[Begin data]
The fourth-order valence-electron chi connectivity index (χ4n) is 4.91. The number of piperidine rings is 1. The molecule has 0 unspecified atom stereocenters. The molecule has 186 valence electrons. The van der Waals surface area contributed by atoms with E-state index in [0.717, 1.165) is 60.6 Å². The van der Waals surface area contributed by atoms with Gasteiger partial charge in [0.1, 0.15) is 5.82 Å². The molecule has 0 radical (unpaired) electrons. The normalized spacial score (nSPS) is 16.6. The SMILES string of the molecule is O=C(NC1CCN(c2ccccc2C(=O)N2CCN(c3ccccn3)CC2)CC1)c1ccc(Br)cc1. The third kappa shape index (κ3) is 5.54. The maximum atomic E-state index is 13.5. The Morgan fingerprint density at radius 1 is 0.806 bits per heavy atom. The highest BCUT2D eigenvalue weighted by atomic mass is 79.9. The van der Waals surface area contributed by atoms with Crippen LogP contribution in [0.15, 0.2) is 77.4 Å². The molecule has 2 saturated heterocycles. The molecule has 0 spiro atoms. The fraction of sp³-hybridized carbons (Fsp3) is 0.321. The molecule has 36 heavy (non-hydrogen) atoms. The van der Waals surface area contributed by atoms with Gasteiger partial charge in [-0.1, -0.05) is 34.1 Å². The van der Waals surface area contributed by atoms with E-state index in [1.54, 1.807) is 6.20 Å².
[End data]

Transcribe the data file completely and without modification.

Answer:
The fourth-order valence-electron chi connectivity index (χ4n) is 4.91. The number of piperidine rings is 1. The molecule has 0 unspecified atom stereocenters. The molecule has 186 valence electrons. The van der Waals surface area contributed by atoms with E-state index in [0.717, 1.165) is 60.6 Å². The van der Waals surface area contributed by atoms with Gasteiger partial charge in [0.1, 0.15) is 5.82 Å². The molecule has 0 radical (unpaired) electrons. The normalized spacial score (nSPS) is 16.6. The SMILES string of the molecule is O=C(NC1CCN(c2ccccc2C(=O)N2CCN(c3ccccn3)CC2)CC1)c1ccc(Br)cc1. The third kappa shape index (κ3) is 5.54. The maximum atomic E-state index is 13.5. The Morgan fingerprint density at radius 1 is 0.806 bits per heavy atom. The highest BCUT2D eigenvalue weighted by atomic mass is 79.9. The van der Waals surface area contributed by atoms with Crippen LogP contribution in [0.15, 0.2) is 77.4 Å². The molecule has 2 saturated heterocycles. The molecule has 0 spiro atoms. The fraction of sp³-hybridized carbons (Fsp3) is 0.321. The molecule has 36 heavy (non-hydrogen) atoms. The van der Waals surface area contributed by atoms with Gasteiger partial charge in [-0.1, -0.05) is 34.1 Å². The van der Waals surface area contributed by atoms with E-state index in [1.54, 1.807) is 6.20 Å².